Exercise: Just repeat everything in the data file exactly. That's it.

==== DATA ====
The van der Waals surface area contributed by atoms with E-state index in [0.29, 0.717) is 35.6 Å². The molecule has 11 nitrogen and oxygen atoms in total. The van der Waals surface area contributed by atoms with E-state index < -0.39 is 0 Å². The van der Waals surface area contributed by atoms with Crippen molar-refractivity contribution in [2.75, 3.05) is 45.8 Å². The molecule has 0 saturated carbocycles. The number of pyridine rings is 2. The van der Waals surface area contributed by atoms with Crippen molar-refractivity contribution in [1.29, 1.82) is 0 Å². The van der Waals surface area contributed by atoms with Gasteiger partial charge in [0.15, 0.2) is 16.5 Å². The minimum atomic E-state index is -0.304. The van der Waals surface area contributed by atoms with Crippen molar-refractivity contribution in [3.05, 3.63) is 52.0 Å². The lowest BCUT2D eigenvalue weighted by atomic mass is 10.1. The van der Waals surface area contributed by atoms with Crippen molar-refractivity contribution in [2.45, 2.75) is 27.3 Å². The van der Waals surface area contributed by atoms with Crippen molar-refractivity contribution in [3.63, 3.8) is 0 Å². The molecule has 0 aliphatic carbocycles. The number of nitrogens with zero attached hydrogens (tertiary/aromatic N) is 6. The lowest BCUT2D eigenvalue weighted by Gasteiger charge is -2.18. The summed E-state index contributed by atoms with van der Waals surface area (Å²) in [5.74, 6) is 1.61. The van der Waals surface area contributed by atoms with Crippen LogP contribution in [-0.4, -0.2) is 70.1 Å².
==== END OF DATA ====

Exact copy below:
The van der Waals surface area contributed by atoms with E-state index in [0.29, 0.717) is 35.6 Å². The molecule has 11 nitrogen and oxygen atoms in total. The van der Waals surface area contributed by atoms with E-state index < -0.39 is 0 Å². The van der Waals surface area contributed by atoms with Crippen molar-refractivity contribution in [2.75, 3.05) is 45.8 Å². The molecule has 0 saturated carbocycles. The number of pyridine rings is 2. The van der Waals surface area contributed by atoms with Crippen molar-refractivity contribution in [1.29, 1.82) is 0 Å². The van der Waals surface area contributed by atoms with Gasteiger partial charge in [0.15, 0.2) is 16.5 Å². The minimum atomic E-state index is -0.304. The van der Waals surface area contributed by atoms with Crippen molar-refractivity contribution in [3.05, 3.63) is 52.0 Å². The lowest BCUT2D eigenvalue weighted by atomic mass is 10.1. The van der Waals surface area contributed by atoms with Crippen molar-refractivity contribution in [2.45, 2.75) is 27.3 Å². The van der Waals surface area contributed by atoms with Crippen molar-refractivity contribution in [3.63, 3.8) is 0 Å². The molecule has 0 aliphatic carbocycles. The number of nitrogens with zero attached hydrogens (tertiary/aromatic N) is 6. The lowest BCUT2D eigenvalue weighted by Gasteiger charge is -2.18. The summed E-state index contributed by atoms with van der Waals surface area (Å²) in [5.74, 6) is 1.61. The van der Waals surface area contributed by atoms with Crippen LogP contribution in [-0.4, -0.2) is 70.1 Å².